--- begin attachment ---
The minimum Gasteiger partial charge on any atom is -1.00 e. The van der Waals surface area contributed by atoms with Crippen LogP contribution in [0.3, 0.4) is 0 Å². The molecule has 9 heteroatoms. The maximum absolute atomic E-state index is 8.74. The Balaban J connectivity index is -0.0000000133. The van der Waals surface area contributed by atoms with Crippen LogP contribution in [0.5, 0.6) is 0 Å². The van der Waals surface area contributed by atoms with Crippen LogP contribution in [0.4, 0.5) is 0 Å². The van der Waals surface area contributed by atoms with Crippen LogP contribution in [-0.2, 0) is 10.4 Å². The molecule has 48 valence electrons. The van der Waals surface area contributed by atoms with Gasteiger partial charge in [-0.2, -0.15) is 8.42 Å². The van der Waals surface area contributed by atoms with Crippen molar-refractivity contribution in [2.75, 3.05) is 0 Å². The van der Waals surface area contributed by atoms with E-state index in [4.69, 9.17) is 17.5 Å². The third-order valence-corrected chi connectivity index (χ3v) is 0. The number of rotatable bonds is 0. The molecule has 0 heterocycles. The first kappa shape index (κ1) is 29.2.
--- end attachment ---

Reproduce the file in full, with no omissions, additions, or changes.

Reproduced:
The minimum Gasteiger partial charge on any atom is -1.00 e. The van der Waals surface area contributed by atoms with Crippen LogP contribution in [0.3, 0.4) is 0 Å². The molecule has 9 heteroatoms. The maximum absolute atomic E-state index is 8.74. The Balaban J connectivity index is -0.0000000133. The van der Waals surface area contributed by atoms with Crippen LogP contribution in [0.5, 0.6) is 0 Å². The van der Waals surface area contributed by atoms with Crippen LogP contribution in [0.4, 0.5) is 0 Å². The van der Waals surface area contributed by atoms with Crippen LogP contribution in [-0.2, 0) is 10.4 Å². The molecule has 48 valence electrons. The van der Waals surface area contributed by atoms with Gasteiger partial charge in [-0.2, -0.15) is 8.42 Å². The van der Waals surface area contributed by atoms with Crippen molar-refractivity contribution in [2.75, 3.05) is 0 Å². The van der Waals surface area contributed by atoms with E-state index in [4.69, 9.17) is 17.5 Å². The third-order valence-corrected chi connectivity index (χ3v) is 0. The number of rotatable bonds is 0. The molecule has 0 heterocycles. The first kappa shape index (κ1) is 29.2.